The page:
Setting: The cost of multidrug-resistant tuberculosis (MDR-TB) treatment is a major barrier to treatment scale-up in South Africa.
Objective: To estimate and compare the cost of treatment for rifampicin-resistant tuberculosis (RR-TB) in South Africa in different models of care in different settings.
Design: We estimated the costs of different models of care with varying levels of hospitalisation. These costs were used to calculate the total cost of treating all diagnosed cases of RR-TB in South Africa, and to estimate the budget impact of adopting a fully or partially decentralised model vs. a fully hospitalised model.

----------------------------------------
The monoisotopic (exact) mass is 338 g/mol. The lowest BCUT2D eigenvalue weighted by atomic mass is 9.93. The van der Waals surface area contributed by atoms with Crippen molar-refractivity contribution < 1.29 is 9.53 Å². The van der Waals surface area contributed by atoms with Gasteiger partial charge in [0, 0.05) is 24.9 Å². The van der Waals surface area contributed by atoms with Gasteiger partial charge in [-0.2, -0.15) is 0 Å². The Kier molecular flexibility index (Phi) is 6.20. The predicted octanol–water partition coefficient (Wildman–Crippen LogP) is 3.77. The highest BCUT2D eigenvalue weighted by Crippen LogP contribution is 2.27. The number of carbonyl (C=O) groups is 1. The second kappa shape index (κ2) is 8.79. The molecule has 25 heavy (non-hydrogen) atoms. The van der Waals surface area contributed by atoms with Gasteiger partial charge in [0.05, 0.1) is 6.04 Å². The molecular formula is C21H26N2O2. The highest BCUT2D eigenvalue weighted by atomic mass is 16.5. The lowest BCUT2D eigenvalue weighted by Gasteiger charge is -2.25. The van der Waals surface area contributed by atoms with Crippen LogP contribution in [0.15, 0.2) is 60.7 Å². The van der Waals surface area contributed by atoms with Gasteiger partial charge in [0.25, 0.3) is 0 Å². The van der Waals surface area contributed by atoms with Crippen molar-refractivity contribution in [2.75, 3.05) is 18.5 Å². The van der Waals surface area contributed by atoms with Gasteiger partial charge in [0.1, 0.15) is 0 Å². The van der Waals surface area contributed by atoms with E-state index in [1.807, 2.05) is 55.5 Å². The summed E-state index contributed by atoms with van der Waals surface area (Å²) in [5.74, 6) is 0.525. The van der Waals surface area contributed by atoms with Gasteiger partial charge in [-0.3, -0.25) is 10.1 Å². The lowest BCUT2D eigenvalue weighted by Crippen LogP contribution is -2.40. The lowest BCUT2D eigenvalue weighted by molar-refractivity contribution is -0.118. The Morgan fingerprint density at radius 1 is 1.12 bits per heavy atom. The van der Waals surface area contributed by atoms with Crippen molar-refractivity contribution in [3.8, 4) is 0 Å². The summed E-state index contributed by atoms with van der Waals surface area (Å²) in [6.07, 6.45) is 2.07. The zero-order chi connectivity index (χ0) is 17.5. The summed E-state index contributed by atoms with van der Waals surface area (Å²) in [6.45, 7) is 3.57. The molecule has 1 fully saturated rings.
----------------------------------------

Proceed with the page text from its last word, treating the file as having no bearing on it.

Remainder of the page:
Results: The fully hospitalised model was 42% more costly than the fully decentralised model (US$13,432 vs. US$7753 per patient). A much shorter hospital stay in the decentralised models of care (44-57 days), compared to 128 days of hospitalisation in the fully hospitalised model, was the key contributor to the reduced cost of treatment. The annual total cost of treating all diagnosed cases ranged from US$110 million in the fully decentralised model to US$190 million in the fully hospitalised model.
Conclusion: Following a more decentralised approach for treating RR-TB patients could potentially improve the affordability of RR-TB treatment in South Africa.